Unfortunately, church and tradition didn't coexist easily. Most priests discouraged the old ways: drumming ceremonies, the shaking tent, even speaking the language. The Innu way of life was torn asunder. Traditions were lost, people were left adrift. For Piwas, the Catholic faith was one thing that didn't change. Like most First Nations converts to Christianity, Piwas was quite capable of moving between two religious systems on a situational basis, drawing from each those prayers, beliefs, and songs that satisfied the needs of the particular time. The church, and its music, helped her navigate the change. For Piwas, it's a source of strength. Today, she is the only elder who can sing hymns in her dialect. Though some of the old ways have been lost to time, Piwas and others are working to preserve what's left.

Photo of Akat Piwas by CBC News.

Sunday, December 8, 2019

Davi Kopenawa Receives Alternative Nobel Prize

Renowned Yanomami shaman Davi Kopenawa, the "Dalai Lama of the Rainforest," received this year's Right Livelihood Award, known as the "Alternative Nobel Prize" this Wednesday (Dec 4th). The ceremony took place in Stockholm and was the final event of a 10-day long program of celebrations in Germany, Switzerland and Sweden. During his acceptance speech Davi said: "I want to help my indigenous brothers by asking the international authorities to put pressure on the Government of Brazil to demarcate the land of other indigenous peoples. I have always fought for the rights of my people, the Yanomami, and the Ye'kwana. This award is a new weapon to strengthen the fight of our people."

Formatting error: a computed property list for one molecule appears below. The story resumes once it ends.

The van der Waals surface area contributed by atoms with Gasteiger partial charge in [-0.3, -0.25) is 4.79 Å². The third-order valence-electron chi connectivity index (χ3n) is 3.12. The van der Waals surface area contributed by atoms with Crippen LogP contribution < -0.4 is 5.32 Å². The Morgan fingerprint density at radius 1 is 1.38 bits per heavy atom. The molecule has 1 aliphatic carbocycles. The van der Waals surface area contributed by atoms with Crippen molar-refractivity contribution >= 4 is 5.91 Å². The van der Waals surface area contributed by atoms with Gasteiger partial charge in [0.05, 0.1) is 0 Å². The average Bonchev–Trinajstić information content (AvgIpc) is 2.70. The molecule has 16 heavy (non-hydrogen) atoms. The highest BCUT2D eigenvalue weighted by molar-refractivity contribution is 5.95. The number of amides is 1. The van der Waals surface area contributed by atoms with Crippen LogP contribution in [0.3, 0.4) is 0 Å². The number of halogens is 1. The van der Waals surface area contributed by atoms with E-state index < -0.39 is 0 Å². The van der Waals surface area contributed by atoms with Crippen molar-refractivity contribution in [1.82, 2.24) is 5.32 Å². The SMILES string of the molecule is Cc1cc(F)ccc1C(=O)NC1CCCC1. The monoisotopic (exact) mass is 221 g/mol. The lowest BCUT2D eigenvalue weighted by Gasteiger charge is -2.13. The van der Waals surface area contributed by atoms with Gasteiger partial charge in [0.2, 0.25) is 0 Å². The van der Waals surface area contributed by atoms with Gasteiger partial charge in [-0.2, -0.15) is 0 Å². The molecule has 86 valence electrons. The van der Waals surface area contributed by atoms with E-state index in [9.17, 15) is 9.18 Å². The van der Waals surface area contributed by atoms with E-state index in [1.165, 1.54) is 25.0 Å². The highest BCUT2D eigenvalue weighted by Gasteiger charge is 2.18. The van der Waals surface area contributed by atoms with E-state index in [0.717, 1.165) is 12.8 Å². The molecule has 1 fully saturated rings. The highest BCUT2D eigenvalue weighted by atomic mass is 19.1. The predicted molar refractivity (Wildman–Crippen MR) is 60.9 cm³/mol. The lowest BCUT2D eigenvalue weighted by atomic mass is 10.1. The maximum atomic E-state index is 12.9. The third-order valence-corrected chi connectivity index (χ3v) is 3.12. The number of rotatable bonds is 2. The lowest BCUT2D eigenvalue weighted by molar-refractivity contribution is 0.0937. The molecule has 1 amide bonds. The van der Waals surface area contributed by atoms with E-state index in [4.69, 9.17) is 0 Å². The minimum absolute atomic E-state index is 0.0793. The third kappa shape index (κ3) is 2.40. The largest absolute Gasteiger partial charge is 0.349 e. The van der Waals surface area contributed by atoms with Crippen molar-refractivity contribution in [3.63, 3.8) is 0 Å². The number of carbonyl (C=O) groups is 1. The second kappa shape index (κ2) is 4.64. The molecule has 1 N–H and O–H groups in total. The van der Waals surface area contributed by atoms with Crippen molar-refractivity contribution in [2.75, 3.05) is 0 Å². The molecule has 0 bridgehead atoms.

Davi Kopenawa has been on the front lines for over 40 years representing a people whose very existence is in jeopardy. From encouraging tribesmen in villages in the heart of the Amazon rain forest to delivering a speech to Britain's Parliament to addressing the United Nations, he's fought for the rights of his people, the Yanomami of northern Brazil. These travels constitute a shamanic critique of Western industrial society, whose endless material greed, mass violence, and ecological blindness contrast sharply with Yanomami cultural values. Wherever Kopenawa speaks on behalf of his people, he delivers the same message: Help defend this region's natural resources and the health of the Yanomami.

In 2010 Kopenawa wrote The Falling Sky: Words of a Yanomami Shaman, the first book by a Yanomami. The Falling Sky paints an unforgettable picture of Yanomami culture, past and present, in the heart of the rainforest--a world where ancient indigenous knowledge and shamanic traditions cope with the global geopolitics of an insatiable natural resources extraction industry. Kopenawa recounts his initiation and experience as a shaman, as well as his first encounters with outsiders: government officials, missionaries, road workers, cattle ranchers, and gold prospectors. He vividly describes the ensuing cultural repression, environmental devastation, and deaths resulting from epidemics and violence. To counter these threats, Davi Kopenawa became a global ambassador for his endangered people.

Survival International, an organization dedicated to campaigning for the rights of the Yanomami and other tribal peoples around the world, has worked alongside Kopenawa for the last 30 years in his campaign to persuade the government of Brazil to set aside and protect Yanomami tribal lands in the northern states of Roraima and Amazonas. In 1992 the Brazilian government designated 96,000 square kilometers (37,000 square miles, an area the size of Portugal) for the Yanomami "Urihi," meaning "forest" in the Yanomami language. Combined with the Yanomami territory in Venezuela, it is the largest area of rainforest under indigenous control anywhere in the world. Indigenous peoples are the best conservationists and have so much to teach us.